He thinks that the government must curtail import of all locally produced items and devise a framework for increasing and diversifying exports to protect local investors and industrial jobs, as well as to reduce its dependence on foreign loans and assistance.

“The business community, particularly manufacturers, must be involved in the policy-making process if the industry’s potential is to be realised and jobs created.”

Syed Nabeel Hashmi, a prominent auto parts manufacturer and exporter, feels that the country’s policies are far removed from the ground reality and focus merely on generating revenue rather than on industrialisation or job creation.

“Hounded by over 36 departments, numerous taxation structures, and continued opening up of the economy in the name of fair competition and competitiveness —with lower tariffs and free trade agreements— factory after factory is shutting down,” he contended.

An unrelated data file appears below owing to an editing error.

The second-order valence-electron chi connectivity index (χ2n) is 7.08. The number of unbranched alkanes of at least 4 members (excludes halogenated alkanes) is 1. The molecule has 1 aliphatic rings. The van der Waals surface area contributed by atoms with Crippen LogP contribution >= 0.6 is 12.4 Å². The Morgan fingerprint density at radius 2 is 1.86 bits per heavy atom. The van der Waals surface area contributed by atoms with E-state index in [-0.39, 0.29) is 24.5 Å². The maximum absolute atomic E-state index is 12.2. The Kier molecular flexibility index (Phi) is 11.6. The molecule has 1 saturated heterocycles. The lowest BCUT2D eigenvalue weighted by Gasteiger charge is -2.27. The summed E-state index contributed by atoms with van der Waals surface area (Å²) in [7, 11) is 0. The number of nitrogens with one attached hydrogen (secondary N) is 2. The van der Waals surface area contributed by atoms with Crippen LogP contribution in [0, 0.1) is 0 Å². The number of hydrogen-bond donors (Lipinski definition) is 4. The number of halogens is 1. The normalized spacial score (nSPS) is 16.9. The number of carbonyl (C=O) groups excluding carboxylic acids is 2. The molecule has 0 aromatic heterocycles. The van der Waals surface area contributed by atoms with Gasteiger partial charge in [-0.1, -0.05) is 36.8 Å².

He pointed out that improvement in security conditions after the operation against militants and the start of work on the China Pakistan Economic Corridor offered a major opportunity to the country to revive manufacturing growth.

But he warns the revival of the industry will not be an easy job.

“If we want to take advantage of better security conditions and the CPEC, the government must implement proactive industrial policies to provide a level playing field to manufacturers by addressing their taxation, technological, and competitive issues, and by protecting them from cheaper imports of finished goods.

Only then will the manufacturing sector once again become the main driver of economic growth.”

Published in Dawn, Business & Finance weekly, December 26th, 2016